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Time to Stock Up?
QUESTION: Given the real estate downturn, isn’t this the time to invest in stocks?
ANSWER: The Wall Street Journal reports that “since the end of 1999, stocks traded on the New York Stock Exchange have lost an average of 0.5 percent a year thanks to the twin bear markets this decade.” (See: Investors hope the ’10s beat the ’00s, Dec. 20, 2009)
Meanwhile, the National Association of Realtors says that the median price for an existing home went from $138,000 in 1999 to $173,100 in October 2009.
The October NAR figure is up for the decade – but down 7.1 percent from a year earlier.
No one knows how the future will turn out, so there’s no way to say that one type of investing will do better than another.
Equally important, no one invests in all real estate; we invest in a particular property in a specific local market – and the financial future of that property may differ from national trends or from properties less well managed or maintained.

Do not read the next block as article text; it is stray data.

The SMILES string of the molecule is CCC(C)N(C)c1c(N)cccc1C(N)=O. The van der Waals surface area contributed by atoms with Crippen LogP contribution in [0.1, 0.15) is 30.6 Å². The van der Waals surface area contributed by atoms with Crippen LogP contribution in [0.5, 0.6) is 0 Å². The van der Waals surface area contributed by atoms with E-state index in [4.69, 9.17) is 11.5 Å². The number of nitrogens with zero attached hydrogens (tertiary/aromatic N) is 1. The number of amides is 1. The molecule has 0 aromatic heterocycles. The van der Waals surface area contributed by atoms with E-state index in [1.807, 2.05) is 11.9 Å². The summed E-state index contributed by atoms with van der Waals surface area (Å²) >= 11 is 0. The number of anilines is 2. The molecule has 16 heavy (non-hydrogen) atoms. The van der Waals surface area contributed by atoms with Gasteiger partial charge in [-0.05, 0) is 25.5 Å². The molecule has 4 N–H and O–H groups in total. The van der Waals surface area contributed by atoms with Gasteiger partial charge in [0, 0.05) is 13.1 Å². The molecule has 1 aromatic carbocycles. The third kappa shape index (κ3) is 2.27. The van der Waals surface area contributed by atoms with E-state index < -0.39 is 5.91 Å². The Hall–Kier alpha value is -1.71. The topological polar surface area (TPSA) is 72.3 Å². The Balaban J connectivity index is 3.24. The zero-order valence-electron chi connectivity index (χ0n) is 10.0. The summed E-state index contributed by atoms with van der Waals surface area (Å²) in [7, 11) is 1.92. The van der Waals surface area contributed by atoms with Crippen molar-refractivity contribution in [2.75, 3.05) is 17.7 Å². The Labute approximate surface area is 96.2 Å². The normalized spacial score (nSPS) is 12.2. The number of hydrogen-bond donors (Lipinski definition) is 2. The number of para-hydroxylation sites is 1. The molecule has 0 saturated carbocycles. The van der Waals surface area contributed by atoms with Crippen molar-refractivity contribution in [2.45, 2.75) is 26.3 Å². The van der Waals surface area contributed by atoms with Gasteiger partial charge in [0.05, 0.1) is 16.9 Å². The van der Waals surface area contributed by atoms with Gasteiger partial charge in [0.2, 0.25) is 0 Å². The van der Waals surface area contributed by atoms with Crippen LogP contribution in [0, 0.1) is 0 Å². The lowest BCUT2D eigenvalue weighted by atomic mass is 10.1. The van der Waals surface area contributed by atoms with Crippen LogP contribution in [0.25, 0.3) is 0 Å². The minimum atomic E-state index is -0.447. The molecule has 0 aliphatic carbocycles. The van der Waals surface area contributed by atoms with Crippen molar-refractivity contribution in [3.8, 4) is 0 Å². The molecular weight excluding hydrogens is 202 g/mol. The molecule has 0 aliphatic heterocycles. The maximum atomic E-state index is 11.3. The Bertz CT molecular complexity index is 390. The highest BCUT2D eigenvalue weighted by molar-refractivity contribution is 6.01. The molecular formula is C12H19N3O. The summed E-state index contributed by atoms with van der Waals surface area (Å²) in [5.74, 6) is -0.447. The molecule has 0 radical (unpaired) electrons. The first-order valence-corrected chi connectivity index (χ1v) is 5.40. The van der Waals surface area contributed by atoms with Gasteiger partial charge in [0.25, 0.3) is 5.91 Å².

My preference, for what it’s worth, is well-chosen real estate in the path of future growth under the general theory that the population is expanding, most people like to live indoors and additions to the housing stock seem unlikely to keep up with demand in many local markets.
QUESTION: How much have conventional loan limits increased in 2010?
ANSWER: Not at all. The loan limits established in 2009 will carry over. Traditionally, loan limits are supposed to rise and fall as home values increase or decline. However, in late 2008 the rulebook was tossed out in an effort to make financing easily available, especially in “high-cost” areas. While higher limits increase real estate transaction numbers, they also represent more risk to lenders and mortgage insurers because real estate values have been falling. The result is that big loans are available but lenders have toughened standards. For details, speak with local real estate brokers.
Peter G. Miller is the author of The Common-Sense Mortgage and a veteran real estate columnist. Have a question? Please write to email@example.com.View Foreclosure Article Archives
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